Unions fight for living wage for Disney workers

Walt Disney World entrance in 2010. photo By Jrobertiko (Denis Adriana Macias) [CC BY-SA 3.0 (http://creativecommons.org/licenses/by-sa/3.0) or GFDL (http://www.gnu.org/copyleft/fdl.html)], via Wikimedia Commons

Thousands of unionized workers at Walt Disney World parks are negotiating for a wage increase and other benefits; and like what happened after previous wage hikes, the laborers hope that if they win a victory, higher wages will spread to other workers in the huge service industry in Central Florida. WMNF News interviewed Ivette Garcia, who has been a housekeeper at Disney’s Animal Kingdom Lodge for 5 years. She makes $10.50 an hour and is a member of the UNITE HERE Local 737 union.

“I would like to have, decent pay, in a living wage area. You know, what I’m getting paid now, it’s not enough for me to live comfortable because here, where I live at in the city of Kissimmee, it’s really high–expensive. You know, the rent is really high. The food is really high. It’s not easy to live hourly. It’s not easy.”

And a living wage, would that be about $15 an hour? Is that something that you think that you could survive on?

“I could say something like that, yeah.”

Tell us what it’s like to live on the wage that you make right now. How do you make ends meet?

“I work at six days in a week. Sometimes I do fall off. Not all the time. I check, which means I have to hold off on my rent for one week and another week cut it for my gas and my utilities and also for my food. And also with my medical expense, because I have to see a doctor because of 5 years working in the same positions, you know, I end up having carpal tunnel and I have to see a doctor for that.”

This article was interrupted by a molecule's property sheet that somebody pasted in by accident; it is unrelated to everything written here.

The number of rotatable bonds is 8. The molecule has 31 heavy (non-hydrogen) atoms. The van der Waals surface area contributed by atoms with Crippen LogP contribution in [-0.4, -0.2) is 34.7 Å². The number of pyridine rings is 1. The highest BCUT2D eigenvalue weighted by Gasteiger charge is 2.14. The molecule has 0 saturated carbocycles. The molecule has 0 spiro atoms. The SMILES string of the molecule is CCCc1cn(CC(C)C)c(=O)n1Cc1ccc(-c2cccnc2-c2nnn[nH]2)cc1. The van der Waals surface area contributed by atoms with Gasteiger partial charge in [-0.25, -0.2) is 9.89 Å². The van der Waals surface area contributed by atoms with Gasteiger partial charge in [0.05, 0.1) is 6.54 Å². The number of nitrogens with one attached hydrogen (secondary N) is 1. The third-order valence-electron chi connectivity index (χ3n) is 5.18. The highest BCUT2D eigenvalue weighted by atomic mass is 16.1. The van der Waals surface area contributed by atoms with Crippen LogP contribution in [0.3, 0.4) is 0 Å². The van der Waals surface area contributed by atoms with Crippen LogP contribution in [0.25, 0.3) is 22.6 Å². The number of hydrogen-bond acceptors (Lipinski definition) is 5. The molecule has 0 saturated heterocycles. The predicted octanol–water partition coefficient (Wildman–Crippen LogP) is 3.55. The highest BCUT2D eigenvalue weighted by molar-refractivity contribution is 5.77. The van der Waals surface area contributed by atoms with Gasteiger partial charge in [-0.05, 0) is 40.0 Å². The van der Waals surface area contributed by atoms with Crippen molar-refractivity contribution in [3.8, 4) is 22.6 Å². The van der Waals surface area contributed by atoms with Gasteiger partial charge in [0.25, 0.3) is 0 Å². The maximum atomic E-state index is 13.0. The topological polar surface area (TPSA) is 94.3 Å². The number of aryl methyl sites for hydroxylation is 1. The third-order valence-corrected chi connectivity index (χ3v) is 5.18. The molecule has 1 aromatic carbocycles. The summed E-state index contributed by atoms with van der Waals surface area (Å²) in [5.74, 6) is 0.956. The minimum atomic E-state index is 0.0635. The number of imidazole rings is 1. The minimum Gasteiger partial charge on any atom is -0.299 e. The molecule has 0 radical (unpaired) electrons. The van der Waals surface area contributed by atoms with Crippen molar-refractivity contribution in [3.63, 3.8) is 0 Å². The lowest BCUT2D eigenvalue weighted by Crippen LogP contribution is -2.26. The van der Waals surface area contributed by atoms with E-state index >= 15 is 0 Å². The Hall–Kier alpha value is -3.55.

If your union is successful and it negotiates with Walt Disney World and you get a $15 an hour wage, that help the unionized workers that you work with. But, what about the people who aren’t members of the union? Do you think that that might trickle down to them, that they might actually get better working conditions and get better wages if you win this victory?

“They will also be involved in that. Even though they’re not in the union, they will also be getting a raise also, as well, the same amount that we’re asking for. Even though they’re not a union member.”

Is there anything else that you think that our listeners should know about your struggle for higher wages with Disney World?

“Housekeeping, as this area and all the areas is a hardworking job. Because they tell us to do the best in what we love to do and it’s really demanding. Working at Disney is a really demanding job because of– but, really this place is really expensive and we do our best to do it, but, I think that what we’re getting is not what we deserve. We need more than that. In order to live right. In order to come out of poverty. I’m not trying to ask to be rich, I’m trying to ask for what I want to be living, so I won’t have to work overtime just to kinda make ends meet. I want to spend time with my family. I want to work 5 days a week, where I actually have my two days off, knowing that all my bills are going to be paid.”

In a press release this week, the Service Trades Council Union, which represents most Disney front-line cast members, set out its negotiation priorities. Those include moving toward a $15/hour living wage long before the current 2028 target.


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